In the wake of Angela Cybulski’s post “Why Saving Mr. Banks is Worth Seeing” and the guest post from Kathryn from Through a Glass Brightly about “Poor A.A. Milne,” film adaptations of literary works are getting something of a bad rap here on the Dappled Things blog. I find myself smiling more than I should, writing a defense of Hollywood movies, because I high-tailed my way out of Los Angeles a year after I graduated with an MFA in screenwriting from a prestigious film school. Let’s just say that Hollywood and I are not exactly kindred spirits when it comes to creativity.
Literary adaptations are one of the things filmmakers have been getting right (at least, sometimes) since the earliest days of film. Anybody ever see Gone With the Wind? Margaret Mitchell’s novel is one of my all-time favorites, but the movie also stands as one of the greatest ever made. Yes, you will say. That’s because the adaptation respected the integrity of the story, even if it did deviate in the details to avoid being twelve hours long. All right. Let’s stick with movies released in color in 1939 and take a look instead at The Wizard of Oz.
It’s been many years since I read Frank L. Baum’s original, and I was probably too young to fully comprehend it at the time. However, I was even younger when I first watched Judy Garland traipse her way down the yellow brick road with Scarecrow, Tin Man, and Lion. Of the book, I remember little except a general sense of boredom, of wandering through vaguely-connected episodes without much purpose. Of the movie… if pressed, I could probably recite it. Even as a child, I knew the lyrics to every song. There were good guys, bad guys, defined goals, obstacles to struggle through, and plenty of magic (visual and musical, alongside the actual “magic” kind) to stoke the imagination. I still watch it happily any time I’m flipping channels and find it on TV. If filmmakers had maintained the integrity of Frank L. Baum’s thinly-veiled treatise about the gold standard, just think how impoverished our culture would be.
OK, once. Once Hollywood managed to take a mediocre book and turn it into a spectacular film by, well, ignoring the author’s original intention. But that was in 1939, right? It’s all been downhill since then.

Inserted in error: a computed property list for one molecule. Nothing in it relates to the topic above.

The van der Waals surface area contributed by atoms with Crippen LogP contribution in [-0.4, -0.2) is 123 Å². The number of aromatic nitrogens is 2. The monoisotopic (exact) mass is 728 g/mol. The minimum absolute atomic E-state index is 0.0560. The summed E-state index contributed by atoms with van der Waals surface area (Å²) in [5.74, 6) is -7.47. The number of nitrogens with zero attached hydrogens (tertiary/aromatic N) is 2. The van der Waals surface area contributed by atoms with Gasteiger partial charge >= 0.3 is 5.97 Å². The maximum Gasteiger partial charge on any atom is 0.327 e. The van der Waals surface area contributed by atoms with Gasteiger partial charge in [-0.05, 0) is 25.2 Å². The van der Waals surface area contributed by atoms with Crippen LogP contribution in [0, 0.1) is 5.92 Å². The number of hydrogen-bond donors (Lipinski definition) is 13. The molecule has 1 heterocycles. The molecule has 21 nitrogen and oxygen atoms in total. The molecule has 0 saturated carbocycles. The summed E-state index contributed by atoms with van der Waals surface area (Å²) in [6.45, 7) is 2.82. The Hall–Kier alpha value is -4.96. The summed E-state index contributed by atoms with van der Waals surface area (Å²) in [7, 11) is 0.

Wrong. Try Forrest Gump. If you have not read Winston Groom’s novel, please do not change that fact on my account. Just believe me when I tell you that it bears no resemblance to the film except its title. Subtract any sense of coming-of-age nostalgia, of growing alongside history, of the sweet, simple boy from Alabama who waited so patiently for the girl he loved to finally love him, too; then add in a trip to outer space alongside a monkey, a chess-playing cannibal, and a lot of raunchy sex. How screenwriter Eric Roth ever arrived at the brilliant icon of his craft that became the movie Forrest Gump, I have no idea, but he deserved better than just a “Best Adapted Screenplay” Oscar for that work.
The important point to note is that, of my three examples of adaptations done well, Gone With the Wind remained the closest to the novel because it was the best novel. Maintaining literary integrity is only a good idea when the book has integrity to maintain. When the original is flawed, the screenwriter has a duty to his audience to compensate in any way necessary, be it by trimming and clarifying The Wizard of Oz or by completely re-imagining Forrest Gump. Of course there are more bad adaptations than good ones-bad scripts are easier to write, adapted or otherwise. Still, great things can happen when great screenwriters free themselves from the shackles of an author’s intention and, instead, do their own work well.
With respect to the specific points my colleagues Angela and Kathryn raised in their posts, I really don’t have much to quibble about. Winnie-the-Pooh did suffer undue injustice at the hands of Walt Disney, and it really is a shame that people often judge a book by the film (whatever the quality of the adaptation) instead of investing time in the prose. Even in the case of a movie as classic as Gone With the Wind, you’re still missing out if you leave Margaret Mitchell’s words unread. However, if filmmakers can find a better story lurking inside a novel than the one the author himself penned, then… I want to watch it. Don’t you?